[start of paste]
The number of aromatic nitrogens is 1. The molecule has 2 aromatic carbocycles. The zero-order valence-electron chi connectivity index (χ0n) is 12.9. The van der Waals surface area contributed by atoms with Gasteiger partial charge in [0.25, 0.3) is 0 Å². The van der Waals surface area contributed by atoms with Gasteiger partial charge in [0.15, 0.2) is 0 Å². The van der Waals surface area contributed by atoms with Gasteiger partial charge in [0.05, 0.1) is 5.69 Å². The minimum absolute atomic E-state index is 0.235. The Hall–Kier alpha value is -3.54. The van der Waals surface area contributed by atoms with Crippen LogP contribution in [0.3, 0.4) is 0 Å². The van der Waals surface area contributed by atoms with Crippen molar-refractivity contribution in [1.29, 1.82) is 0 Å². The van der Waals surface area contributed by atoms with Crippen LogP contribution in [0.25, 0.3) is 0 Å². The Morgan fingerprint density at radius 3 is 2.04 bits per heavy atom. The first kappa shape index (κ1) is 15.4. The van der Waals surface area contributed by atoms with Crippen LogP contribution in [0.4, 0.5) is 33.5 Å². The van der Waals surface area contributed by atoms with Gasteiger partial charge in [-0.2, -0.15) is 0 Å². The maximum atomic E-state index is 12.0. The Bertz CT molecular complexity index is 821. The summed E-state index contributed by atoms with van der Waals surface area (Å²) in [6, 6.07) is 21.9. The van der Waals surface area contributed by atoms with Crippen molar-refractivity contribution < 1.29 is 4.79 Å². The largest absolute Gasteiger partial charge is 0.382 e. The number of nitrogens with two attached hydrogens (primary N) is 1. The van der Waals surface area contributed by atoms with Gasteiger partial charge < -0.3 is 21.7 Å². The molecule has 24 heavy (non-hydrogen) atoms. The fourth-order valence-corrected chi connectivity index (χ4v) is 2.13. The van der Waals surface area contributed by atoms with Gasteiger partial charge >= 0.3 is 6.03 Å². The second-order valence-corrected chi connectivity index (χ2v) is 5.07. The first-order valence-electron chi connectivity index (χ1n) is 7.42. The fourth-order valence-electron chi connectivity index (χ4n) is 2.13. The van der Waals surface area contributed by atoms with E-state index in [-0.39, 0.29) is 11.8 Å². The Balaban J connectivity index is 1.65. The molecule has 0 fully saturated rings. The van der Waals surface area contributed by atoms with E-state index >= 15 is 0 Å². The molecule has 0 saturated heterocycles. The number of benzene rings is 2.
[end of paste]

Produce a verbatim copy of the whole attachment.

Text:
The number of aromatic nitrogens is 1. The molecule has 2 aromatic carbocycles. The zero-order valence-electron chi connectivity index (χ0n) is 12.9. The van der Waals surface area contributed by atoms with Gasteiger partial charge in [0.25, 0.3) is 0 Å². The van der Waals surface area contributed by atoms with Gasteiger partial charge in [0.15, 0.2) is 0 Å². The van der Waals surface area contributed by atoms with Gasteiger partial charge in [0.05, 0.1) is 5.69 Å². The minimum absolute atomic E-state index is 0.235. The Hall–Kier alpha value is -3.54. The van der Waals surface area contributed by atoms with Crippen LogP contribution in [0.3, 0.4) is 0 Å². The van der Waals surface area contributed by atoms with Crippen molar-refractivity contribution in [1.29, 1.82) is 0 Å². The van der Waals surface area contributed by atoms with Crippen LogP contribution in [0.25, 0.3) is 0 Å². The Morgan fingerprint density at radius 3 is 2.04 bits per heavy atom. The first kappa shape index (κ1) is 15.4. The van der Waals surface area contributed by atoms with Crippen LogP contribution in [0.4, 0.5) is 33.5 Å². The van der Waals surface area contributed by atoms with Gasteiger partial charge in [-0.2, -0.15) is 0 Å². The maximum atomic E-state index is 12.0. The Bertz CT molecular complexity index is 821. The summed E-state index contributed by atoms with van der Waals surface area (Å²) in [6, 6.07) is 21.9. The van der Waals surface area contributed by atoms with Crippen molar-refractivity contribution < 1.29 is 4.79 Å². The largest absolute Gasteiger partial charge is 0.382 e. The number of nitrogens with two attached hydrogens (primary N) is 1. The van der Waals surface area contributed by atoms with Gasteiger partial charge < -0.3 is 21.7 Å². The molecule has 24 heavy (non-hydrogen) atoms. The fourth-order valence-corrected chi connectivity index (χ4v) is 2.13. The van der Waals surface area contributed by atoms with Gasteiger partial charge >= 0.3 is 6.03 Å². The second-order valence-corrected chi connectivity index (χ2v) is 5.07. The first-order valence-electron chi connectivity index (χ1n) is 7.42. The fourth-order valence-electron chi connectivity index (χ4n) is 2.13. The van der Waals surface area contributed by atoms with E-state index in [-0.39, 0.29) is 11.8 Å². The Balaban J connectivity index is 1.65. The molecule has 0 fully saturated rings. The van der Waals surface area contributed by atoms with E-state index >= 15 is 0 Å². The molecule has 0 saturated heterocycles. The number of benzene rings is 2.